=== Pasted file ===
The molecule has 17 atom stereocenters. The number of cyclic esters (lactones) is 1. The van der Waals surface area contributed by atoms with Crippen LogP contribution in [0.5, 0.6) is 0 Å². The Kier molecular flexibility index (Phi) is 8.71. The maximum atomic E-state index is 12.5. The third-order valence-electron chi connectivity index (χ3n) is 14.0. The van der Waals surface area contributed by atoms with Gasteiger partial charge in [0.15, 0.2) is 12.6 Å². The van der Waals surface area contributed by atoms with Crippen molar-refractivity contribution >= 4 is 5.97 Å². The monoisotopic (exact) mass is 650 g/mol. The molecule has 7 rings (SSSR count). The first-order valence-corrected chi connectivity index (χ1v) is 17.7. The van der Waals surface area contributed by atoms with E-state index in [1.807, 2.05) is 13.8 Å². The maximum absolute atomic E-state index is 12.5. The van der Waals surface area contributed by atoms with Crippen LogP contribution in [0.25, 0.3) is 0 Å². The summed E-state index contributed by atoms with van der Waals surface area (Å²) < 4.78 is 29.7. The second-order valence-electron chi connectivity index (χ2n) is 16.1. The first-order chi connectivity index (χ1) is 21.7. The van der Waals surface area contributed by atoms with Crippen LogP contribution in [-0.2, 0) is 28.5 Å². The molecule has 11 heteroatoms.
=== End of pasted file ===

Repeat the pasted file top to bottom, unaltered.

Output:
The molecule has 17 atom stereocenters. The number of cyclic esters (lactones) is 1. The van der Waals surface area contributed by atoms with Crippen LogP contribution in [0.5, 0.6) is 0 Å². The Kier molecular flexibility index (Phi) is 8.71. The maximum atomic E-state index is 12.5. The third-order valence-electron chi connectivity index (χ3n) is 14.0. The van der Waals surface area contributed by atoms with Gasteiger partial charge in [0.15, 0.2) is 12.6 Å². The van der Waals surface area contributed by atoms with Crippen molar-refractivity contribution >= 4 is 5.97 Å². The monoisotopic (exact) mass is 650 g/mol. The molecule has 7 rings (SSSR count). The first-order valence-corrected chi connectivity index (χ1v) is 17.7. The van der Waals surface area contributed by atoms with E-state index in [1.807, 2.05) is 13.8 Å². The maximum absolute atomic E-state index is 12.5. The van der Waals surface area contributed by atoms with Crippen LogP contribution in [0.25, 0.3) is 0 Å². The summed E-state index contributed by atoms with van der Waals surface area (Å²) < 4.78 is 29.7. The second-order valence-electron chi connectivity index (χ2n) is 16.1. The first-order chi connectivity index (χ1) is 21.7. The van der Waals surface area contributed by atoms with Crippen LogP contribution in [-0.2, 0) is 28.5 Å². The molecule has 11 heteroatoms.